1. T. A. Ashman, W. A. Gordon, J. B. Cantor, and M. R. Hibbard, “Neurobehavioral consequences of traumatic brain injury,” Mt. Sinai J. Med. 73, 999–1005 (2006).
  2. T. V. Whelan, M. E. Bacon, M. Madden, T. G. Patel, and R. Handy, “Acute renal failure associated with mannitol intoxication: report of a case,” Arch. Intern. Med. 144, 2053–2055(1984). [CrossRef] [PubMed]
  3. P. Goldwasser and S. Fotino, “Acute renal failure following massive mannitol infusion. Appropriate response of tubuloglomerular feedback?,” Arch. Intern. Med. 144, 2214–2216(1984). [CrossRef] [PubMed]
  4. H. R. Dorman, J. H. Sondheimer, and P. Cadnapaphornchai, “Mannitol-induced acute renal failure,” Medicine (Baltimore) 69, 153–159 (1990).
  5. A. J. Pérez-Pérez, B. Pazos, J. Sobrado, L. Gonzalez, and A. Gándara, “Acute renal failure following massive mannitol infusion,” Am. J. Nephrol. 22, 573–575 (2002). [CrossRef] [PubMed]
  6. T. Dziedzic, A. Szczudlik, A. Klimkowicz, T. M. Rog, and A. Slowik, “Is mannitol safe for patients with intracerebral hemorrhages? Renal considerations,” Clin. Neurol. Neurosurg. 105, 87–90 (2003). [CrossRef] [PubMed]
  7. G. Wang, “Mannitol-induced renal injury and its prevention,” New Chin. Med. 31, 413–414 (2000).
  8. P. Visweswaran, E. K. Massin, and T. D. Dubose, “Mannitol-induced acute renal failure,” J. Am. Soc. Nephrol. 8, 1028–1033 (1997). [PubMed]
  9. W. Jia, C. Yu, F. Wang, F. Chen, W. Cao, and R. Chen, “Medication of traumatic brain edema in rats,” J. Cap. Univ. Med. Sci. 22, 216–219 (2001).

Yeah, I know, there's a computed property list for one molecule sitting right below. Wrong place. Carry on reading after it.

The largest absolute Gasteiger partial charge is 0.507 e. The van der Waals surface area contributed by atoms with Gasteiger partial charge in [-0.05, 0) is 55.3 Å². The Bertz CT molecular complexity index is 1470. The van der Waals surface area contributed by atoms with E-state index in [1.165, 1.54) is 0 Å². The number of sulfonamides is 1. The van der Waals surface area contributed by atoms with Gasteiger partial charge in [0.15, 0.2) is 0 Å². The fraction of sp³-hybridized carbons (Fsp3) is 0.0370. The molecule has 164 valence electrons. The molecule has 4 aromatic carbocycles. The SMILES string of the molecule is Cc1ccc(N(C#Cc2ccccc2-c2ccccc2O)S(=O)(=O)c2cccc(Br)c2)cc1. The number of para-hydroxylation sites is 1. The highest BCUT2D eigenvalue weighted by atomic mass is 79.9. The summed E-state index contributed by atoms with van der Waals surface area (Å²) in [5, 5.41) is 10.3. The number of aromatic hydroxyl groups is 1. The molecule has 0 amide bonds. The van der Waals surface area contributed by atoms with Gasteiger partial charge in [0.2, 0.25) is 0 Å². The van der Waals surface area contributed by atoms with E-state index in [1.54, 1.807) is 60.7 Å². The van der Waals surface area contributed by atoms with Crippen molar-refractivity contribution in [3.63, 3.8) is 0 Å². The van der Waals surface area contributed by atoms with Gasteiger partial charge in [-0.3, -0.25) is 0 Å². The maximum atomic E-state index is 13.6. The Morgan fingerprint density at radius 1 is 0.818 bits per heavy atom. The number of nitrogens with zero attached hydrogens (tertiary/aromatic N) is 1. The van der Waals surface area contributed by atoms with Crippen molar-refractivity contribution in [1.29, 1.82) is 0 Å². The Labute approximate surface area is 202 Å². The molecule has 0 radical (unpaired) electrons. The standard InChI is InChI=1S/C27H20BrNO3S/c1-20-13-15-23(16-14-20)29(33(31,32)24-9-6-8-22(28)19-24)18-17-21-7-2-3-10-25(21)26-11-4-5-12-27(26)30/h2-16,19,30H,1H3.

10. T. Donato, Y. Shapira, A. Artru, and K. Powers, “Effect of mannitol on cerebrospinal fluid dynamics and brain tissue edema,” Anesth. Analg. 78, 58–66 (1994). [CrossRef] [PubMed]
  11. R. C. Hartwell and L. N. Sutton, “Mannitol intracranial pressure and vasogenic edema,” Neurosurg. 32, 440–450 (1993).
  12. G. Zhu, J. Yao, Z. Qin, and X. Sun, “The effect of mannitol on brain edema of cerebral vascular disease (CVD) patients: a study with MRI,” Chin. J. Nerv. Ment. Dis. 23, 286–288 (1997).
  13. H. Kobayashi, H. Ide, M. Kabuto, Y. Handa, T. Kubota, and Y. Ishii, “Effect of mannitol on focal cerebral ischemia evaluated by somatosensory-evoked potentials and magnetic resonance imaging,” Surg, Neurol. 44, 55–62 (1995). [CrossRef]
  14. J. I. Suarez, A. I. Qureshi, A. Bhardwaj, M. A. Williams, M. S. Schnitzer, M. Mirski, D. F. Hanley, and J. A. Ulatowski, “Treatment of refractory intracranial hypertension with 23.4% saline,” Crit. Care Med. 26, 1118–1122 (1998). [CrossRef] [PubMed]
  15. A. I. Qureshi and J. Suarez, “Use of hypertonic saline solutions in treatment of cerebral edema and intracranial hypertension,” Crit. Care Med. 28, 3301–3313 (2000). [CrossRef] [PubMed]
  16. H. Zeng, H. Ye, H. Li, C. Chen, Y. Wu, C. Sun, and G. Zhan, “The use of 23.4% hypertonic saline in the treatment of intracranial hypertension,” Chin. J. Emer. Med. 11, 176–178(2002).